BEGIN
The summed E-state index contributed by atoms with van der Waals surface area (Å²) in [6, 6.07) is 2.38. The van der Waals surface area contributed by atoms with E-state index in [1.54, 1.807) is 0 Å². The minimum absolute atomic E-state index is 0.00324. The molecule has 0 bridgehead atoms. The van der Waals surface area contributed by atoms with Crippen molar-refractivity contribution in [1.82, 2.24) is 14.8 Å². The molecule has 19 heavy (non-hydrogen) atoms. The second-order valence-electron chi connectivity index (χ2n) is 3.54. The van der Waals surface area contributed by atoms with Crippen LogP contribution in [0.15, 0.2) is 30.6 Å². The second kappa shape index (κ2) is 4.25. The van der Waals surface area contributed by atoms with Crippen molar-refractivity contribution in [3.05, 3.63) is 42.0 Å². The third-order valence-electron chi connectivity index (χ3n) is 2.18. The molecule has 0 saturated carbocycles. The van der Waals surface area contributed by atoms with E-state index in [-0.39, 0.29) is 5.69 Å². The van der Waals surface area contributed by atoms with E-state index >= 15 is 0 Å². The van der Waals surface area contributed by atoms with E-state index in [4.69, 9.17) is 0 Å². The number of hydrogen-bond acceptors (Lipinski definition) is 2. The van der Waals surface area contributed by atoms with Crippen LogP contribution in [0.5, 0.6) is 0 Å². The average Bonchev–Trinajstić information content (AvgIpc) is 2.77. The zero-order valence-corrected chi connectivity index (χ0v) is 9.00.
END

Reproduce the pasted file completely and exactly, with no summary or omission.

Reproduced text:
The summed E-state index contributed by atoms with van der Waals surface area (Å²) in [6, 6.07) is 2.38. The van der Waals surface area contributed by atoms with E-state index in [1.54, 1.807) is 0 Å². The minimum absolute atomic E-state index is 0.00324. The molecule has 0 bridgehead atoms. The van der Waals surface area contributed by atoms with Crippen molar-refractivity contribution in [1.82, 2.24) is 14.8 Å². The molecule has 19 heavy (non-hydrogen) atoms. The second-order valence-electron chi connectivity index (χ2n) is 3.54. The van der Waals surface area contributed by atoms with Crippen LogP contribution in [0.15, 0.2) is 30.6 Å². The second kappa shape index (κ2) is 4.25. The van der Waals surface area contributed by atoms with Crippen molar-refractivity contribution in [3.05, 3.63) is 42.0 Å². The third-order valence-electron chi connectivity index (χ3n) is 2.18. The molecule has 0 saturated carbocycles. The van der Waals surface area contributed by atoms with E-state index in [-0.39, 0.29) is 5.69 Å². The van der Waals surface area contributed by atoms with E-state index >= 15 is 0 Å². The van der Waals surface area contributed by atoms with E-state index in [4.69, 9.17) is 0 Å². The number of hydrogen-bond acceptors (Lipinski definition) is 2. The van der Waals surface area contributed by atoms with Crippen LogP contribution in [0.5, 0.6) is 0 Å². The average Bonchev–Trinajstić information content (AvgIpc) is 2.77. The zero-order valence-corrected chi connectivity index (χ0v) is 9.00.